May 11, 2012
To improve production of gold, a $44 million water pipeline needs to be constructed from the Nile River to the mine located about halfway between Atbara and Port Sudan. The Hassai gold mines in in the Red Sea Hills west of Port Sudan are running out of traditional ore.
Gold has been retrieved from the ore using the traditional heap leaching method. This involves pouring cyanide through many tons of crushed rock. Gold will dissolve in cyanide and a chemical process can then remove the gold from the cyanide. Gold bars are poured on site.
Diggings at the 16 open pit mines are almost complete. In 2011, 71,730 ounces of gold were retrieved. Using this standard cyanide method, the mines will be mostly depleted by the summer of 2014. For 2012, the company expects to extract 55,250 - 60,000 ounces of gold.
Canadian based La Mancha company owns 40% of the mine, and directs the mine operations. They have a plan to use a different technology to extract more gold from the tailings. This involves the application of electricity and water in a new plant to wash the dirt, thus retrieving the final grains of gold that were not captured by the cyanide method.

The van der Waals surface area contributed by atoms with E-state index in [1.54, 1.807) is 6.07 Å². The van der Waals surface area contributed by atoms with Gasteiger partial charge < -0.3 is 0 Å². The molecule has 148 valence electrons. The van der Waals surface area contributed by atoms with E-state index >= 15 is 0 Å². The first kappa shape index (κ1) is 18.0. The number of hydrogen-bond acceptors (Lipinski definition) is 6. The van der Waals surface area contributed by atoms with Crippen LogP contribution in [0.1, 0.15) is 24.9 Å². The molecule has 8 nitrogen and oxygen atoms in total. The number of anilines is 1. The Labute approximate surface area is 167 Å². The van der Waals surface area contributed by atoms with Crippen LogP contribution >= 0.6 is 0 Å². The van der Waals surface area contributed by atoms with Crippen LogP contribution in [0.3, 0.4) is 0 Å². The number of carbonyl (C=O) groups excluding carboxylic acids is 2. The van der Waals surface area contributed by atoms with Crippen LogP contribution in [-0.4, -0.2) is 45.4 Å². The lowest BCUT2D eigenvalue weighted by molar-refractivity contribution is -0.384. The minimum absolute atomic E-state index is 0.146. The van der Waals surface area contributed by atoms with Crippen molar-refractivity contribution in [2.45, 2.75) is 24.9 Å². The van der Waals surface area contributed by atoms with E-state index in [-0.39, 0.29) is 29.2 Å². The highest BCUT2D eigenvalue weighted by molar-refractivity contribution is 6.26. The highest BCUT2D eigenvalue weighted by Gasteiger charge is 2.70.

Using this VMS technique, the mine expects to produce 160,000 ounces of gold in the first year, once the machinery is in place. It will take about four years to go through all 12 million tons of dirt. This method allows them to extract more from the bottom of the existing pits as well. The three tested mines show promise, so the company thinks operations could run for 20 more years.
Water permits have already been approved, and the company expects to begin 18 months of construction "as soon as ownership discussions are completed with State of Sudan." The Sudanese Minister of Mines is on the leadership team or the Board of Directors of the company operations. Funding for expansion will be be completely supplied by the company. They need a plant for machinery and operations [$83 million.] They need a 165 kilometer water pipeline to bring water from the Nile River to the mining site in the Nubian Desert [$44 million.] Electricity is required, and so it will be taken from the existing line that runs to Port Sudan. A new electrical supply line will need to be built to get to the mine site [$18 million.]
Details of the current company operations are available in the corporate presentation [April 2012.]
We previously offered some details of this project in a post about six months ago.